The Volt Resources Ltd [ASX:VRC] has joined the European Raw Materials Alliance (ERMA), sending the VRC share price higher.
At the time of writing, VRC share price was up 6%.
While the graphite explorer has underperformed the ASX 200 benchmark over the last five years, it is starting to make up ground this year amid interest in lithium stocks.
Year to date, the VRC stock is up 230%.
Let’s examine the details of today’s announcement and how joining ERMA impacts VRC’s outlook.
Volt Resources joins EU raw materials alliance
VRC — both a graphite producer and a gold explorer — has joined the European Raw Materials Alliance, launched by the European Union Commission in September 2020.
Essentially, ERMA brings together organisations, both private and public, covering the entire raw materials value chain.
Fellow emerging ASX lithium stock Argosy Minerals Ltd [ASX:AGY] joined the alliance earlier this year.
To date, ERMA’s network includes over 130 companies and several national authorities, ministries, and NGOs.
Why join ERMA?
Volt described ERMA’s strategic scope as identifying investment cases to ‘build capacities across raw materials value chains.’
What does this mean in practice?
What’s most likely to interest VRC’s shareholders would be ERMA’s ‘investment matchmaking’ service through its Raw Materials Investment Platform.
This matchmaking process includes financing sources like grants, equity, and loans.
This investment matchmaking process sounds interesting, but investors will likely wonder how practical the benefits will be.
Is Volt’s joining largely symbolic, or can the network have a concrete commercial impact for the firm?
Outlook for VRC shares
The European Union imports about 98% of rare earths from China while Chile alone meets around 75% of the region’s lithium needs.
ERMA was set up in part to diffuse this concentrated reliance.
As the European Institute of Innovation and Technology (EIT) RawMaterials CEO Bernd Schafer said last year, ERMA’s ‘most important task is to secure raw materials supply in Europe by identifying investment opportunities for sustainable and socially responsible access to raw materials in Europe.’
The sustainability emphasis of the European lithium market has contributed to the rise of stocks like Vulcan Energy Resources Ltd [ASX:VUL], which aims to launch a carbon neutral lithium project in Germany.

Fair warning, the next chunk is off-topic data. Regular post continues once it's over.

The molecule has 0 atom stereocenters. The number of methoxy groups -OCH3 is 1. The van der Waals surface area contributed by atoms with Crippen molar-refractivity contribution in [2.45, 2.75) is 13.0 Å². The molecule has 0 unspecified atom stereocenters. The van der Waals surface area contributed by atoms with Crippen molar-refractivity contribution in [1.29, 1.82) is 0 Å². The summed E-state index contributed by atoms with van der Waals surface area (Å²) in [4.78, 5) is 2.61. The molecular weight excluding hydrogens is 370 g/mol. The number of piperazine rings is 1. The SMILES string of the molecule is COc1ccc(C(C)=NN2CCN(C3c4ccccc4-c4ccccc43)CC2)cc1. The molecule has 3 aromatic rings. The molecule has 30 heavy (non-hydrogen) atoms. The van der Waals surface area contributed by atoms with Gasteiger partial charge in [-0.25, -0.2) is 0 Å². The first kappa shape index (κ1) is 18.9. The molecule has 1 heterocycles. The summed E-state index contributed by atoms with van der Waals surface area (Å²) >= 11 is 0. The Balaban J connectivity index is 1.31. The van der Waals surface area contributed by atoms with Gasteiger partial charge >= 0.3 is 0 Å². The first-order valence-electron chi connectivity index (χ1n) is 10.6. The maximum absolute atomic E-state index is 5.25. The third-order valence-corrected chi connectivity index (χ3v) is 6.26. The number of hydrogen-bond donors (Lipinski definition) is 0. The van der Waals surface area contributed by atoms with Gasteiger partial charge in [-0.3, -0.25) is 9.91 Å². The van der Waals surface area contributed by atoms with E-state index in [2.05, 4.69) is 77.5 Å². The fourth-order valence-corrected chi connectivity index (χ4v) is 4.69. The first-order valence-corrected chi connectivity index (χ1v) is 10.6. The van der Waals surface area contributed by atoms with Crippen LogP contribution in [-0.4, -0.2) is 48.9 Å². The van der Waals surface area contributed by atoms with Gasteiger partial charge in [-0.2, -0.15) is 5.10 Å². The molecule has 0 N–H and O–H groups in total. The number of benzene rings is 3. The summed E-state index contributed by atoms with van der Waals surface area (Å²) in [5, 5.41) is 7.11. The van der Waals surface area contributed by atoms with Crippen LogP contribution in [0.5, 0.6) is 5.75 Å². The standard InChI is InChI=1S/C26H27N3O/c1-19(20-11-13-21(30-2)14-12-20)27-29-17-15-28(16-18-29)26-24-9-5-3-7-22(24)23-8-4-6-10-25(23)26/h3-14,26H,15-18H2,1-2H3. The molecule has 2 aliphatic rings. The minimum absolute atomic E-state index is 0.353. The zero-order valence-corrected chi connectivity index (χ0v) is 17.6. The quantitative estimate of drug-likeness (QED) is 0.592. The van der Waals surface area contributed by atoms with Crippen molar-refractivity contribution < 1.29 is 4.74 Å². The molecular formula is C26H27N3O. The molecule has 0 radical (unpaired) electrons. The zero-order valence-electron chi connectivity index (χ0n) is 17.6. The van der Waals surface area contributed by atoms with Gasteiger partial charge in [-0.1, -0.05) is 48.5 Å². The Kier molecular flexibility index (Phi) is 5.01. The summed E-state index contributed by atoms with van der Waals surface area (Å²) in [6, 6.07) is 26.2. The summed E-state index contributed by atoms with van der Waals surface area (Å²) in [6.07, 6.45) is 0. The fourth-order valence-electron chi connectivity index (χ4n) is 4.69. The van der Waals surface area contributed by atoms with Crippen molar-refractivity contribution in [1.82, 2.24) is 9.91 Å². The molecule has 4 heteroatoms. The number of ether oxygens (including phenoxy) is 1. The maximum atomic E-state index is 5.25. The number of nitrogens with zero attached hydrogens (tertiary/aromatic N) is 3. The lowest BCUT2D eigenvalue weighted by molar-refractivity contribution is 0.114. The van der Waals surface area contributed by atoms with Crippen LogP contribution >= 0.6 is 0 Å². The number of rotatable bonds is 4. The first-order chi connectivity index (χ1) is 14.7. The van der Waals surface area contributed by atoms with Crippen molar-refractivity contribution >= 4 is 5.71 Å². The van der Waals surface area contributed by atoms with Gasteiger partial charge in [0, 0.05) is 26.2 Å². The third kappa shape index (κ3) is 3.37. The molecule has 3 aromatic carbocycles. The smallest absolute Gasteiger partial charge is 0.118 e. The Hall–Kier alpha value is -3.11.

Vulcan is part of ERMA’s partner network.
As the above chart shows, Europe’s use of critical materials like graphite and lithium are expected to rise and, with that, the need to diversify the sources of these raw materials.
In that sense, bullish VRC investors will be buoyed by Volt’s 70% interest in the Zavalievsky graphite business, which includes a graphite mine and processing facilities 230 kilometres north of Ukraine’s main port of Odessa.
VRC said Zavalievsky has production capacity of up to 30,000 tonnes of graphite concentrate per year.
In 2014, the mine was the eighth-largest producer of natural flake graphite in the world, but recent graphite oversupply and reduced product sales during COVID restrictions last year saw the business operating ‘well below nameplate capacity’.
Shareholders will likely bank on Volt improving the mine’s performance while fine-tuning its environmental impact as global demand for EVs rises.
Bullish investors will also likely note the recent performance of another graphite and natural flake producer, Syrah Resources Ltd [ASX:SYR].
SYR shares are up 50% over the last month.
As we’ve covered recently, stocks serving the lithium battery industry are thriving at the moment.
There is certainly emerging recognition that the lithium battery and electric vehicle sector is a potential growth market.
So if you want further reading on investment opportunities in the lithium sector, then our free report on lithium stocks is a great place to start.
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